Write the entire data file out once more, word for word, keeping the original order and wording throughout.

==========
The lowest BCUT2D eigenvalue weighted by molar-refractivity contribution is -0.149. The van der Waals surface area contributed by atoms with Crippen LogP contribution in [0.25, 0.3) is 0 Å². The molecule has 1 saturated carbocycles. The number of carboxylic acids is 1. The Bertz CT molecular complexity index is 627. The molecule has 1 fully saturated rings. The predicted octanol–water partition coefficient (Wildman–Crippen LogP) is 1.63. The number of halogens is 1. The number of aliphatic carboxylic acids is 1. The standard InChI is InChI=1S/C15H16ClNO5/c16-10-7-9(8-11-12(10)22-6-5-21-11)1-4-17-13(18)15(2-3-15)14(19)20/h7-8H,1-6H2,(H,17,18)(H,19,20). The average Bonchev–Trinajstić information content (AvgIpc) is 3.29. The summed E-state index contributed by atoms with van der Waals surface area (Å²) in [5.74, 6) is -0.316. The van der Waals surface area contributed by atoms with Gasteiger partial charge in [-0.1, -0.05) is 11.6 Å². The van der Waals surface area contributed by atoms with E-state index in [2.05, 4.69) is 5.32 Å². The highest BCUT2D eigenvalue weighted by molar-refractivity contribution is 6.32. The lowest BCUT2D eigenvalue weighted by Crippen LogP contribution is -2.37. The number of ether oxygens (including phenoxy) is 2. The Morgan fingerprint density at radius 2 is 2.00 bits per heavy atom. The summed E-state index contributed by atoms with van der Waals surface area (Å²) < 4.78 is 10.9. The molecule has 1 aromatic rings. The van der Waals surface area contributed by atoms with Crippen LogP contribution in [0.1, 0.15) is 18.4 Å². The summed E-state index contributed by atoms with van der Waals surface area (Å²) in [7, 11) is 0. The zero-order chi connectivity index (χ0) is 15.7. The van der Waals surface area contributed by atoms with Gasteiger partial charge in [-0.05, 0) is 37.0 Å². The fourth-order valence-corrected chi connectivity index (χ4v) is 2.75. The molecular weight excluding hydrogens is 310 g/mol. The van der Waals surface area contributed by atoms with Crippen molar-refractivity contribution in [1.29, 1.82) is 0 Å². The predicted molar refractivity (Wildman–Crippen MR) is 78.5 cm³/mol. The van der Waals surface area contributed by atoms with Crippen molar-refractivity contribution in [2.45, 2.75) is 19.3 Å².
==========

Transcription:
The lowest BCUT2D eigenvalue weighted by molar-refractivity contribution is -0.149. The van der Waals surface area contributed by atoms with Crippen LogP contribution in [0.25, 0.3) is 0 Å². The molecule has 1 saturated carbocycles. The number of carboxylic acids is 1. The Bertz CT molecular complexity index is 627. The molecule has 1 fully saturated rings. The predicted octanol–water partition coefficient (Wildman–Crippen LogP) is 1.63. The number of halogens is 1. The number of aliphatic carboxylic acids is 1. The standard InChI is InChI=1S/C15H16ClNO5/c16-10-7-9(8-11-12(10)22-6-5-21-11)1-4-17-13(18)15(2-3-15)14(19)20/h7-8H,1-6H2,(H,17,18)(H,19,20). The average Bonchev–Trinajstić information content (AvgIpc) is 3.29. The summed E-state index contributed by atoms with van der Waals surface area (Å²) in [5.74, 6) is -0.316. The van der Waals surface area contributed by atoms with Gasteiger partial charge in [-0.1, -0.05) is 11.6 Å². The van der Waals surface area contributed by atoms with E-state index in [2.05, 4.69) is 5.32 Å². The highest BCUT2D eigenvalue weighted by molar-refractivity contribution is 6.32. The lowest BCUT2D eigenvalue weighted by Crippen LogP contribution is -2.37. The number of ether oxygens (including phenoxy) is 2. The Morgan fingerprint density at radius 2 is 2.00 bits per heavy atom. The summed E-state index contributed by atoms with van der Waals surface area (Å²) < 4.78 is 10.9. The molecule has 1 aromatic rings. The van der Waals surface area contributed by atoms with Crippen LogP contribution in [0.1, 0.15) is 18.4 Å². The summed E-state index contributed by atoms with van der Waals surface area (Å²) in [7, 11) is 0. The zero-order chi connectivity index (χ0) is 15.7. The van der Waals surface area contributed by atoms with Gasteiger partial charge in [-0.05, 0) is 37.0 Å². The fourth-order valence-corrected chi connectivity index (χ4v) is 2.75. The molecular weight excluding hydrogens is 310 g/mol. The van der Waals surface area contributed by atoms with Crippen molar-refractivity contribution in [1.29, 1.82) is 0 Å². The predicted molar refractivity (Wildman–Crippen MR) is 78.5 cm³/mol. The van der Waals surface area contributed by atoms with Crippen molar-refractivity contribution in [2.45, 2.75) is 19.3 Å².